Today we start a new weekly feature called Wedneday Writer's Tip, where each week we'll be posting our favorite tip on how to improve our writing. This week, my tip is about writing with passion.
“He submits to be seen through a microscope, who suffers himself to be caught in a fit of passion” - Johann Kaspar Lavatar, Swiss Theologian
From the tone of this quote, Mr. Lavatar implies that passion is something to be rooted out and willed into submission by any means possible. Of course, as an 18th century church deacon, I guess that was part of his job title.
However, I would propose that, as a writer, being caught in a "fit of passion" is part of my job title. To be a writer is to expose a part of yourself to the world. To allow strangers to see into your soul and judge you - good or bad. Perhaps the scariest thing for a writer to do, since we spend our time locked away, alone in our writing cubbies, with only the cat for a critic (no wait, that's just me).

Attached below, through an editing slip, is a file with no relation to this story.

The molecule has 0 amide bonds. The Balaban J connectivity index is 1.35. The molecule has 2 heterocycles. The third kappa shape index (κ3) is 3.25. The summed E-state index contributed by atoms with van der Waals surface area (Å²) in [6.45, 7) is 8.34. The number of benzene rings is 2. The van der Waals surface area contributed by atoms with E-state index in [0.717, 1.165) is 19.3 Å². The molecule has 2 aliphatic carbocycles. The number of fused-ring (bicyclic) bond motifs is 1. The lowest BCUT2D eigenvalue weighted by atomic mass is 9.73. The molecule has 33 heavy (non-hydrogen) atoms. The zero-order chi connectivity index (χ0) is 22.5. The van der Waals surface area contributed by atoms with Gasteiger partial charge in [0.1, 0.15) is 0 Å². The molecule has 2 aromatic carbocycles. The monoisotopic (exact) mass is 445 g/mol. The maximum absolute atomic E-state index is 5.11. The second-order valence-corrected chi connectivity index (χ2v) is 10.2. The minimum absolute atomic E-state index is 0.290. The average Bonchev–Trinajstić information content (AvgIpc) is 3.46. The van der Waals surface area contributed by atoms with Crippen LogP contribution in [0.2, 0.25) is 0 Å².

I know my personal journey towards publication is as much about being validated as a writer as it is about the story itself. I want people to see my work. I want to shout "I'm a writer" from the rooftops, while holding my hot-off-the-press hardcover aloft.
But in order to get to that point (I'll be sending out invitations for my rooftop foray, don't worry), I have to write. And I have to write with all of the passion I have. I can't worry about what others will think of my writing - only what I think. I write my stories for an audience, so sure, the readers are on my mind as I put words to paper. But I write for me. I write because I have to. It's not a choice, it's a passion.
I'm okay with being under the microscope, as long as I know that my writing conveys my passion for the story. I encourage all writers to be passionate about their writing - and not to worry who's looking.